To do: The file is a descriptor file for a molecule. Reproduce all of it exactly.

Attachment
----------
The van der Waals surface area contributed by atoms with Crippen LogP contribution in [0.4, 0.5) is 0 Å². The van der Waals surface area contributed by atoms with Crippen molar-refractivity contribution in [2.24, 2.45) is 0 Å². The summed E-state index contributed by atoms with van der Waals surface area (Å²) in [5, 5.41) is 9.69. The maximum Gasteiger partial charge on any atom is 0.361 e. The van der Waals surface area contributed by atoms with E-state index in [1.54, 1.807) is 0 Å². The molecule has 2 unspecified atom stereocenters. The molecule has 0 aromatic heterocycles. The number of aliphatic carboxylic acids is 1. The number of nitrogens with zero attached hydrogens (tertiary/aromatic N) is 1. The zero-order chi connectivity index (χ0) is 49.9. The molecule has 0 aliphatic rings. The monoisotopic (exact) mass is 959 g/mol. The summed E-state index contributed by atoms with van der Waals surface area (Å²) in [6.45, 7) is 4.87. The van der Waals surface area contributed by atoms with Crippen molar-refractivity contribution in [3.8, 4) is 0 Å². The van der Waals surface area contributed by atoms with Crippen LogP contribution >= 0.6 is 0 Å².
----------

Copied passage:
The van der Waals surface area contributed by atoms with Crippen LogP contribution in [0.4, 0.5) is 0 Å². The van der Waals surface area contributed by atoms with Crippen molar-refractivity contribution in [2.24, 2.45) is 0 Å². The summed E-state index contributed by atoms with van der Waals surface area (Å²) in [5, 5.41) is 9.69. The maximum Gasteiger partial charge on any atom is 0.361 e. The van der Waals surface area contributed by atoms with E-state index in [1.54, 1.807) is 0 Å². The molecule has 2 unspecified atom stereocenters. The molecule has 0 aromatic heterocycles. The number of aliphatic carboxylic acids is 1. The number of nitrogens with zero attached hydrogens (tertiary/aromatic N) is 1. The zero-order chi connectivity index (χ0) is 49.9. The molecule has 0 aliphatic rings. The monoisotopic (exact) mass is 959 g/mol. The summed E-state index contributed by atoms with van der Waals surface area (Å²) in [6.45, 7) is 4.87. The van der Waals surface area contributed by atoms with Crippen molar-refractivity contribution in [3.8, 4) is 0 Å². The van der Waals surface area contributed by atoms with Crippen LogP contribution >= 0.6 is 0 Å².